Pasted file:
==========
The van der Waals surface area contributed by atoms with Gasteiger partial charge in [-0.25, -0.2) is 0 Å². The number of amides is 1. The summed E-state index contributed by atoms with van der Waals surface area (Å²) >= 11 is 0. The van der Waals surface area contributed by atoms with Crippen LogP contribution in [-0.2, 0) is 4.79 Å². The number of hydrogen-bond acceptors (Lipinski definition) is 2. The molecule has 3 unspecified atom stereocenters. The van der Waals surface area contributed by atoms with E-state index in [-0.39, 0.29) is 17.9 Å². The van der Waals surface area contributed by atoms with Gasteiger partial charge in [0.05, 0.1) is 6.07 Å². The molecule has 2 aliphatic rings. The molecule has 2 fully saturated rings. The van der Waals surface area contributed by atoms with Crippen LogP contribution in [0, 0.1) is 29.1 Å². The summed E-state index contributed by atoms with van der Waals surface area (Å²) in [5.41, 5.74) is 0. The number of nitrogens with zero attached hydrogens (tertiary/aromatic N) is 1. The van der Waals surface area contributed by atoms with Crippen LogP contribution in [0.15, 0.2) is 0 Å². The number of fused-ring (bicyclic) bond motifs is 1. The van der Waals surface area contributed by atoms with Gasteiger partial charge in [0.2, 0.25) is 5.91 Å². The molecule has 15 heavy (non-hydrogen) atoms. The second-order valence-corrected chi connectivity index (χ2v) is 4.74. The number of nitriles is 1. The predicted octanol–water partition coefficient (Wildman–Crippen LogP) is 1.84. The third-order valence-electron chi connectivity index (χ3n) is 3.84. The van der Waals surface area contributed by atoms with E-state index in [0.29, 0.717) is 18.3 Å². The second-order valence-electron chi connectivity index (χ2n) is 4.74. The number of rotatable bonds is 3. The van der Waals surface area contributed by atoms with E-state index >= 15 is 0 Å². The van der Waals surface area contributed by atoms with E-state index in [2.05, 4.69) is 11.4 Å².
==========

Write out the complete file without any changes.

The van der Waals surface area contributed by atoms with Gasteiger partial charge in [-0.25, -0.2) is 0 Å². The number of amides is 1. The summed E-state index contributed by atoms with van der Waals surface area (Å²) >= 11 is 0. The van der Waals surface area contributed by atoms with Crippen LogP contribution in [-0.2, 0) is 4.79 Å². The number of hydrogen-bond acceptors (Lipinski definition) is 2. The molecule has 3 unspecified atom stereocenters. The van der Waals surface area contributed by atoms with E-state index in [-0.39, 0.29) is 17.9 Å². The van der Waals surface area contributed by atoms with Gasteiger partial charge in [0.05, 0.1) is 6.07 Å². The molecule has 2 aliphatic rings. The molecule has 2 fully saturated rings. The van der Waals surface area contributed by atoms with Crippen LogP contribution in [0, 0.1) is 29.1 Å². The summed E-state index contributed by atoms with van der Waals surface area (Å²) in [5.41, 5.74) is 0. The number of nitrogens with zero attached hydrogens (tertiary/aromatic N) is 1. The van der Waals surface area contributed by atoms with Crippen LogP contribution in [0.15, 0.2) is 0 Å². The number of fused-ring (bicyclic) bond motifs is 1. The van der Waals surface area contributed by atoms with Gasteiger partial charge in [0.2, 0.25) is 5.91 Å². The molecule has 15 heavy (non-hydrogen) atoms. The second-order valence-corrected chi connectivity index (χ2v) is 4.74. The number of nitriles is 1. The predicted octanol–water partition coefficient (Wildman–Crippen LogP) is 1.84. The third-order valence-electron chi connectivity index (χ3n) is 3.84. The van der Waals surface area contributed by atoms with E-state index in [0.29, 0.717) is 18.3 Å². The second-order valence-electron chi connectivity index (χ2n) is 4.74. The number of rotatable bonds is 3. The van der Waals surface area contributed by atoms with E-state index >= 15 is 0 Å². The van der Waals surface area contributed by atoms with E-state index in [2.05, 4.69) is 11.4 Å².